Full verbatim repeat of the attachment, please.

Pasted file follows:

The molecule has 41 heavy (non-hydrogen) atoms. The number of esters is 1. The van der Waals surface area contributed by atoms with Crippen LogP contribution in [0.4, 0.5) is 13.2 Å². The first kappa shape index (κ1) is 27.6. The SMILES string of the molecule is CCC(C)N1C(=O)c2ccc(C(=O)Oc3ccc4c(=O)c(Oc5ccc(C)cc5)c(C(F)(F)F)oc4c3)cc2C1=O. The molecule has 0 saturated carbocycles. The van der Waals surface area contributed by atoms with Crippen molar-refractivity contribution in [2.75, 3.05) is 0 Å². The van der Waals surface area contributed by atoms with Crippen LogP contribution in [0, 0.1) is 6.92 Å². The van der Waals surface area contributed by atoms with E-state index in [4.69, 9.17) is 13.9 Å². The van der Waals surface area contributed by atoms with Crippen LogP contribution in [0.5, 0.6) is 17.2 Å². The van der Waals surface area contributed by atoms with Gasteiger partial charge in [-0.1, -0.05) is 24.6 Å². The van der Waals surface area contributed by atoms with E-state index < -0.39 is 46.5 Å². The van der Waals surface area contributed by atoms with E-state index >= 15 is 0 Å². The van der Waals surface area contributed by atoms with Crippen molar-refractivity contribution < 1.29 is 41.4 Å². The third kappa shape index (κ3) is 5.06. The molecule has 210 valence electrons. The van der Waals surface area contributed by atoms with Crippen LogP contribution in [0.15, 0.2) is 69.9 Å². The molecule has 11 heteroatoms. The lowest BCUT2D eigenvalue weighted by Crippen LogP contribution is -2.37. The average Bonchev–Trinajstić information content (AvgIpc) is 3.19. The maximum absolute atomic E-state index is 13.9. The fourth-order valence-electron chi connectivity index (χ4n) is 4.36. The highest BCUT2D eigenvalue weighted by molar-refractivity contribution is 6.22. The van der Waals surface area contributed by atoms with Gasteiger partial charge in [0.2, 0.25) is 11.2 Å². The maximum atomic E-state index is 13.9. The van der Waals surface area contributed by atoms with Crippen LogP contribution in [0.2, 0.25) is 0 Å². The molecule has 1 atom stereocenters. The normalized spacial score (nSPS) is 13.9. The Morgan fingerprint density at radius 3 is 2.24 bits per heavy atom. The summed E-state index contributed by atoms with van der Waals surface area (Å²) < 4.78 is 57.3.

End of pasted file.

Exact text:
The molecule has 41 heavy (non-hydrogen) atoms. The number of esters is 1. The van der Waals surface area contributed by atoms with Crippen LogP contribution in [0.4, 0.5) is 13.2 Å². The first kappa shape index (κ1) is 27.6. The SMILES string of the molecule is CCC(C)N1C(=O)c2ccc(C(=O)Oc3ccc4c(=O)c(Oc5ccc(C)cc5)c(C(F)(F)F)oc4c3)cc2C1=O. The molecule has 0 saturated carbocycles. The van der Waals surface area contributed by atoms with Crippen molar-refractivity contribution in [2.75, 3.05) is 0 Å². The van der Waals surface area contributed by atoms with Crippen LogP contribution in [0, 0.1) is 6.92 Å². The van der Waals surface area contributed by atoms with E-state index in [4.69, 9.17) is 13.9 Å². The van der Waals surface area contributed by atoms with Crippen LogP contribution in [0.5, 0.6) is 17.2 Å². The van der Waals surface area contributed by atoms with Gasteiger partial charge in [-0.1, -0.05) is 24.6 Å². The van der Waals surface area contributed by atoms with E-state index < -0.39 is 46.5 Å². The van der Waals surface area contributed by atoms with E-state index >= 15 is 0 Å². The van der Waals surface area contributed by atoms with Crippen molar-refractivity contribution < 1.29 is 41.4 Å². The third kappa shape index (κ3) is 5.06. The molecule has 210 valence electrons. The van der Waals surface area contributed by atoms with Crippen LogP contribution in [0.15, 0.2) is 69.9 Å². The molecule has 11 heteroatoms. The lowest BCUT2D eigenvalue weighted by Crippen LogP contribution is -2.37. The average Bonchev–Trinajstić information content (AvgIpc) is 3.19. The maximum absolute atomic E-state index is 13.9. The fourth-order valence-electron chi connectivity index (χ4n) is 4.36. The highest BCUT2D eigenvalue weighted by molar-refractivity contribution is 6.22. The van der Waals surface area contributed by atoms with Gasteiger partial charge in [0.2, 0.25) is 11.2 Å². The maximum atomic E-state index is 13.9. The van der Waals surface area contributed by atoms with Crippen LogP contribution in [0.2, 0.25) is 0 Å². The molecule has 1 atom stereocenters. The normalized spacial score (nSPS) is 13.9. The Morgan fingerprint density at radius 3 is 2.24 bits per heavy atom. The summed E-state index contributed by atoms with van der Waals surface area (Å²) < 4.78 is 57.3.